SAM OLIVER SAT in the small jet, his long legs stretched out in front of him, silently thanking God he didn’t have to cope with public transportation and the narrow little seats and aisles in most commercial airplanes. And he didn’t have to give reasons. All he’d had to do was call a number, order a plane, and half an hour later it was at his disposal at a private airfield outside of Langley. He had the best pilot the U.S. government had to offer to steer them through the thickening snow that blanketed Denver, and if he had to rely on his own flask of Johnny Walker, instead of one dispensed by a long-legged stewardess, it was a small enough deprivation. He was in no mood to appreciate long legs.

All he had to do was sit back and think. Think about the sudden, ominous reappearance of the Spandau Corporation, and what it could have to do with a possible kidnapping in Golden, Colorado.

He figured that part out before the plane even left the ground. His secretary had provided him with a week’s worth of Denver papers, and the disappearance was front-page news, with Phil Grayson quoted as saying the police were working on several leads. One of which appeared to be the Spandau Corporation.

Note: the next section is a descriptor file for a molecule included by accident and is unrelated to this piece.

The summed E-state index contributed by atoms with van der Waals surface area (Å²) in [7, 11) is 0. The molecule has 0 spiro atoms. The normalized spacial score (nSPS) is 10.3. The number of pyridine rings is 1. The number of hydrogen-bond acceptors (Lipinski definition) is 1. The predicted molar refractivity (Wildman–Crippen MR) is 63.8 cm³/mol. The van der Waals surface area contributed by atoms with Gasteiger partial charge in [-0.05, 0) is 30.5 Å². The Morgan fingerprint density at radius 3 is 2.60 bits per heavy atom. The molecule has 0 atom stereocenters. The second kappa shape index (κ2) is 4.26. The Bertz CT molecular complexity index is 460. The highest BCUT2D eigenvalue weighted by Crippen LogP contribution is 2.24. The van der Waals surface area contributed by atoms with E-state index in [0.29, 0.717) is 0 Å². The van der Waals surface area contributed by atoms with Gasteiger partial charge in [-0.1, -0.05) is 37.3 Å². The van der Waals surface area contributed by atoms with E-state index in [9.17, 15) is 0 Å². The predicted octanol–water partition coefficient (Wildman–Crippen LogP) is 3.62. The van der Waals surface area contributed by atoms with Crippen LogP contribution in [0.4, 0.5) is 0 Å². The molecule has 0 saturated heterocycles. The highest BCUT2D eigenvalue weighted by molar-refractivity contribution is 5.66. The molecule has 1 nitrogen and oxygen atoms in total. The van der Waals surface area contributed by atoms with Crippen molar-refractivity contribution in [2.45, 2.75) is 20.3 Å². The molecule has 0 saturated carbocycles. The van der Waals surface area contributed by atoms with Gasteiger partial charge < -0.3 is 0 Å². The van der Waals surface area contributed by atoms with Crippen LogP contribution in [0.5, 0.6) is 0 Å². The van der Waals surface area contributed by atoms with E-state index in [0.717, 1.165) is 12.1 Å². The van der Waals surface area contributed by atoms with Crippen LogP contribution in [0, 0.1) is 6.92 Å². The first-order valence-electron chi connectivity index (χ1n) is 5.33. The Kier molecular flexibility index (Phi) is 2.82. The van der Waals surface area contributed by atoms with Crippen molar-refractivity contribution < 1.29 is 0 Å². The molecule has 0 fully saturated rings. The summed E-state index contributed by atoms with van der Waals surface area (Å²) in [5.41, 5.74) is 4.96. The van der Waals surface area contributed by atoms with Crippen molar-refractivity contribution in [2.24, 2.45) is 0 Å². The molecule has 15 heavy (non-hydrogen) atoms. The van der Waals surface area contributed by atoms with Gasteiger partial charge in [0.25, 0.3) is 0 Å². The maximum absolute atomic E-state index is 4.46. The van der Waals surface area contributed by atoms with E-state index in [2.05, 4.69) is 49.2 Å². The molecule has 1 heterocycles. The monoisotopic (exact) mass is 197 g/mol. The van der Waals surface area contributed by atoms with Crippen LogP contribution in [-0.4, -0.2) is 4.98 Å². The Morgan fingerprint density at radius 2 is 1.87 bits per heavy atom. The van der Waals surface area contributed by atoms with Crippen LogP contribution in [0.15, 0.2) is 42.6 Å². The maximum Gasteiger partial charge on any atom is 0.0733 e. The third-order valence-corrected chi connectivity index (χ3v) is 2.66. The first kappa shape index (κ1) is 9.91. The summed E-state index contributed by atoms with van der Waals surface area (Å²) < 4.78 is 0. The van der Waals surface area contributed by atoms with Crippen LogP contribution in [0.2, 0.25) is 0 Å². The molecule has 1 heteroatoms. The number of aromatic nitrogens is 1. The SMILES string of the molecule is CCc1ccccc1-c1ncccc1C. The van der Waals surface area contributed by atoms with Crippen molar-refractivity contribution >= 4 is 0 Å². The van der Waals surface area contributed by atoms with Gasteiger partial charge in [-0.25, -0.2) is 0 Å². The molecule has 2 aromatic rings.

Sam would have to put a stop to that. Word of the Spandau Corporation wasn’t supposed to have gone beyond a few tightly restricted rooms in Washington. For them to have turned up in Colorado suggested all sorts of possibilities, none of them pleasant.

And most unpleasant of all was the possible connection with the disappearance of Mary Nelson, a pretty, thirty-two-year-old blond housewife, and the terrorist kidnapping of Shari Derringer, the blond, thirty-year-old daughter of the secretary of state.

So far they’d been able to keep that one under wraps. She’d been snatched three days ago, and word from the kidnappers was ominously vague. It had been with a real chill that Sam Oliver had looked at the picture of Mary Nelson’s pretty face and recognized the resemblance to the kidnapped Washington socialite.

He hadn’t had time to brief his superiors. There was a task force working on the Derringer case, and he wasn’t really involved. This might turn out to be a wild-goose chase, and then again, it might not. In the meantime, the less said the better. Kempton and his boys were busy enough following a thousand red herrings—Sam could follow his own lead in peace.

Provided they landed in one piece. Sam looked out the window of the small Army plane into the swirling snowstorm and shrugged. It had been years since he’d felt something as mundane as human fear. If the pilot didn’t make it, there wasn’t much he could do about it. If he did mate it, then it would be time for Sam to get to work. Either way, it was out of his hands. Leaning back, he shut his eyes, emptied his mind and promptly fell asleep.